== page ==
Over the Labor Day weekend I went to Made in America in Philadelphia. Maybe I am a bit behind the times since I haven’t listened to Macklemore’s independent debut The Heist yet, but when I was watching him perform “Irish Celebration” I was uber uncomfortable yet perplexed at the same time…and for a number of reasons.
Part of this discomfort stems from the fact that it is statistically improbable that all whites in the audience were of Irish descent. Acknowledging this, and watching the fervor of the fans, it was quite intriguing. The way the music appeared to resonate with the audience reminded me of what a KKK rally must have been like. The Celebrating being “Irish” seemed to be a substitute for being proud of being white, as the crowd energetically rallied around this little-known song from before Macklemore became mainstream.
Since the dawn of black music (and culture, in general) there has been claims of appropriation by whites. In recent years, artists such as Kreayshawn, Justin Bieber, and Miley Cyrus have been extremist appropriator extraordinaires. And perhaps the use of rap as the musical medium to create this ode to whiteness exhibits appropriation at its finest. The use of rap to create what seems like a united white anthem feels like the ultimate display of privilege which, ironically enough, Macklemore has acknowledged that he possesses as a white rap artist.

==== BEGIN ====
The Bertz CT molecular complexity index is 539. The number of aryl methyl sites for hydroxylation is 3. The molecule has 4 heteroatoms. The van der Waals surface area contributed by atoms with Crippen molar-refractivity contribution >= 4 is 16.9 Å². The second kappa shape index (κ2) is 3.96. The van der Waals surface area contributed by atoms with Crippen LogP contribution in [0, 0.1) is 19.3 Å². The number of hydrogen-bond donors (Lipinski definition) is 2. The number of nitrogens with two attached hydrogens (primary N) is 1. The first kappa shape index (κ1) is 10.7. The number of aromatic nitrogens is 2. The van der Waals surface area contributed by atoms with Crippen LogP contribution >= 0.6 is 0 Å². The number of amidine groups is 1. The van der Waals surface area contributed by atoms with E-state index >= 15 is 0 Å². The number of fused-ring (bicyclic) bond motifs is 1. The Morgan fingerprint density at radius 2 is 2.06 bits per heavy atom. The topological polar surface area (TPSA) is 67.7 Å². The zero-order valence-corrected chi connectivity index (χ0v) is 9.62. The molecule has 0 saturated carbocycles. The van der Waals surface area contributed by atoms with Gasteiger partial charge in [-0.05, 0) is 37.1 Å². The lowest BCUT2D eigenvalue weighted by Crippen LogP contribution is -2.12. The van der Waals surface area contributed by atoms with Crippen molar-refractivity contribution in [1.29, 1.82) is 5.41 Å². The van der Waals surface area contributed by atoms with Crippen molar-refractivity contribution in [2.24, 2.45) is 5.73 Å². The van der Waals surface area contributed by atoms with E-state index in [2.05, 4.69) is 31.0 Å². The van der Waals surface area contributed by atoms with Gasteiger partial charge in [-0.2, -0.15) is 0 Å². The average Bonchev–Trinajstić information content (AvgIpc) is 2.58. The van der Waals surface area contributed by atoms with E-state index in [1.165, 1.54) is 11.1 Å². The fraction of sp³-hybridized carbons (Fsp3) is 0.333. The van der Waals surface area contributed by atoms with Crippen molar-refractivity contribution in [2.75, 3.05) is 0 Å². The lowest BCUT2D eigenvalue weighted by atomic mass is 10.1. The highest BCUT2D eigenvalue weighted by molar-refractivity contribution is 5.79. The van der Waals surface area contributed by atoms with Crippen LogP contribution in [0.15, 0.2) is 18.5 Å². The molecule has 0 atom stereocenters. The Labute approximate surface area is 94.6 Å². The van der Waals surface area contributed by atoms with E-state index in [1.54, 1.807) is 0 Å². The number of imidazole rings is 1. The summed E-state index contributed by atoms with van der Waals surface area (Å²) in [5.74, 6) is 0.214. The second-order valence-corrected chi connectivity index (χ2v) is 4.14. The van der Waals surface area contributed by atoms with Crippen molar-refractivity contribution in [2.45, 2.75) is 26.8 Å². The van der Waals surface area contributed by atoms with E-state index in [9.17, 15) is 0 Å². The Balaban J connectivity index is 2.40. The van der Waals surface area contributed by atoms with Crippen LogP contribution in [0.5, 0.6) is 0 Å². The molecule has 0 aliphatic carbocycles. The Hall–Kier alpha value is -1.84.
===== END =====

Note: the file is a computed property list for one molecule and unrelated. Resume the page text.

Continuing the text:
I do not take a position that whites should not partake in “black culture,” as I tend to problematize the concept of black culture in and of itself. I acknowledge the inclusive yet exclusive nature of rap and its internal struggle with white artists. Ironically enough, the main site that “interprets” rap lyrics to the world is the super-appropriating RapGenius.com. However, watching that performance – not just of Irish Celebration, but his entire set – I wondered whether I was the only person of color who felt this discomfort. But judging from the lack of people of color in the audience at that particular performance, they may not have felt it simply because they weren’t there.
by Portia Allen-Kyle